In this film,Dr Kevin McCauley re-lives his own precarious early sobriety – negotiating hazards such as hostile prosecutors, treatment programs with divided loyalties, and his own craving brain. Following the advice of the Addiction Medicine experts who helped him, he replicates the sobriety habits and success of recovering pilots and health care professionals. By framing addiction not as a problem of moral choice but as a safety/risk management challenge, Dr. McCauley explains how recovery is neither rare nor random – with the right kind of support, it can even be expected.

This film will prove a valuable tool for therapists, counselors, recovery coaches and clinicians to introduce audiences to the concepts and practices of Recovery Management and for people in early recovery and their families learning how to survive the first year of sobriety

 


E500. Benefits of Yoga for the Recovering Person (Wed., 7:!5-9:15 p.m.)

Facilitator: Will Carter, CSAC
Description: As a person in long-term recovery from addiction, I am constantly looking for healthy, life-giving ways to manage my condition. Yoga found me a few years ago, and has added a richness to my recovery that I never expected. Yoga has given me the ability to tolerate uncomfortable feelings and sensations that could lead to relapse. It has also helped me deepen and expand my community support, which is essential to all recovering people. Additionally, physical movement and exercise is an invaluable tool for people seeking to break free from the bondage of addiction. In this session, we will practice some yoga together and discuss the many benefits of this ancient practice for recovering people!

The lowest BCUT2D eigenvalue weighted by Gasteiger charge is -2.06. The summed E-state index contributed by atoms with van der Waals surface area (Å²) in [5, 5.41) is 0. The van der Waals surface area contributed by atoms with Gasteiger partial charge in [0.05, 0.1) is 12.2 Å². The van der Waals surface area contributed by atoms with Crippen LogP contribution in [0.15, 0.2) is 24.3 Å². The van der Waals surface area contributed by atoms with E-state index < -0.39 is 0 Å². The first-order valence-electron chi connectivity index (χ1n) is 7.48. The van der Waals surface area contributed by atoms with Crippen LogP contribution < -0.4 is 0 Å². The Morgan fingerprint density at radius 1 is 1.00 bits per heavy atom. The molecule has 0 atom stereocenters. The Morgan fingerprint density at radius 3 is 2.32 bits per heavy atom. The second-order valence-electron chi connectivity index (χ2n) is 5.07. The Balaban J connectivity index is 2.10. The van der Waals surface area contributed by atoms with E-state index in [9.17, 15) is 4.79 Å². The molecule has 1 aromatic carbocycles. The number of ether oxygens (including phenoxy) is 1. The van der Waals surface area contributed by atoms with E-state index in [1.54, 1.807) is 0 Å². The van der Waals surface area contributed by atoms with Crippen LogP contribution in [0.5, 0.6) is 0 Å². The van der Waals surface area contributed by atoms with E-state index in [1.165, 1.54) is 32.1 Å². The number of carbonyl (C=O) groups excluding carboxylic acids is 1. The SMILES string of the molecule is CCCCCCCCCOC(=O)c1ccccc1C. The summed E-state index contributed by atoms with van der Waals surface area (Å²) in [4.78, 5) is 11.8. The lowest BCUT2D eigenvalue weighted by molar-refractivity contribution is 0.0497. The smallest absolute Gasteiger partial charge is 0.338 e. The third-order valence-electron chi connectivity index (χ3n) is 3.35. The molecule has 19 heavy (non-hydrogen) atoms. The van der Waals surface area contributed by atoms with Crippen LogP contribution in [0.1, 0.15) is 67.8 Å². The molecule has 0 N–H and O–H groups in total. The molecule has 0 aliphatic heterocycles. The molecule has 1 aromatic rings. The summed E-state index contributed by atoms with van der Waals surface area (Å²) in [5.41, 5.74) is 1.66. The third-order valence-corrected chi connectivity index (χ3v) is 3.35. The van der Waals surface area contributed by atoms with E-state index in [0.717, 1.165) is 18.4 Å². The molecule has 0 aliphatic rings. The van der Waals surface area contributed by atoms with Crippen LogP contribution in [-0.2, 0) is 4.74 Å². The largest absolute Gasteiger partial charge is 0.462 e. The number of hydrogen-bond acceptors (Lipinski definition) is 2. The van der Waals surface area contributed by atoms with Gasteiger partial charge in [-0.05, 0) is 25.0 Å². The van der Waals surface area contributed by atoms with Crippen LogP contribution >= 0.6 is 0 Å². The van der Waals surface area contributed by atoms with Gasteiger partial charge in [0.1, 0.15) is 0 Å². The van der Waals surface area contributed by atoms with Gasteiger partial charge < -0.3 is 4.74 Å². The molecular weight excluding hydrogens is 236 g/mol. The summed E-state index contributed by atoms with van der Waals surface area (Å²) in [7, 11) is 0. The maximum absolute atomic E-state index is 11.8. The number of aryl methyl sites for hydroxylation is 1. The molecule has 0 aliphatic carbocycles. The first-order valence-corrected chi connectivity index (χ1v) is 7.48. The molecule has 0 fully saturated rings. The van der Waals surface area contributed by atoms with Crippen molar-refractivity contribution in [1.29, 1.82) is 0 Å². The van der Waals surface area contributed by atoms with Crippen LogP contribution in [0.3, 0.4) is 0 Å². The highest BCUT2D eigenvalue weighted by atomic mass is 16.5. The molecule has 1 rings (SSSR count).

E600. Chasing a Dragon (Film & Discussion)(Wednesday, 7:15-9:15 p.m.)

Facilitator: Bob Martin, J.D., CEAP
Description: An opioid and prescription drug abuse epidemic is sweeping the country, impacting all segments of society. To help raise awareness of this epidemic and to help educate young people on the dangers of addiction, the FBI and DEA have released the documentary Chasing the Dragon: The Life of an Opiate Addict, a compilation of heart-wrenching first-person accounts by addicts and family members of addicts about their experiences. (We will discuss the film, how to obtain a copy of Chasing the Dragon for use in their practice or agency and how to use it with families for education and as an intervention tool.)

 


Conference Schedule

CLICK HERE to Download a Campus Map

Monday, July 31, 2017


9:00 – 11:00 a.m. — Registration, Check-In, & Visit Exhibitors (Warwick Center)

11:00 – 11:30 a.m. — Welcome Session (Burney Center)

11:30 – 12:00 p.m. — Luncheon

12:00 – 2:00 p.m. — Opening Plenary, D100: Hope Dies Last
                                     Geri Miller, PhD, LP, LCAS, LPC

2:00 – 2:45 p.m. — D200: Resource Panel Plenary
                                   Jane Albers, LCSW, LCAS, CCS, NCFADS President;
Additional Panelists TBD

2:45 – 3:30 p.m. — Ice Cream Social with Exhibitors (Warwick Center)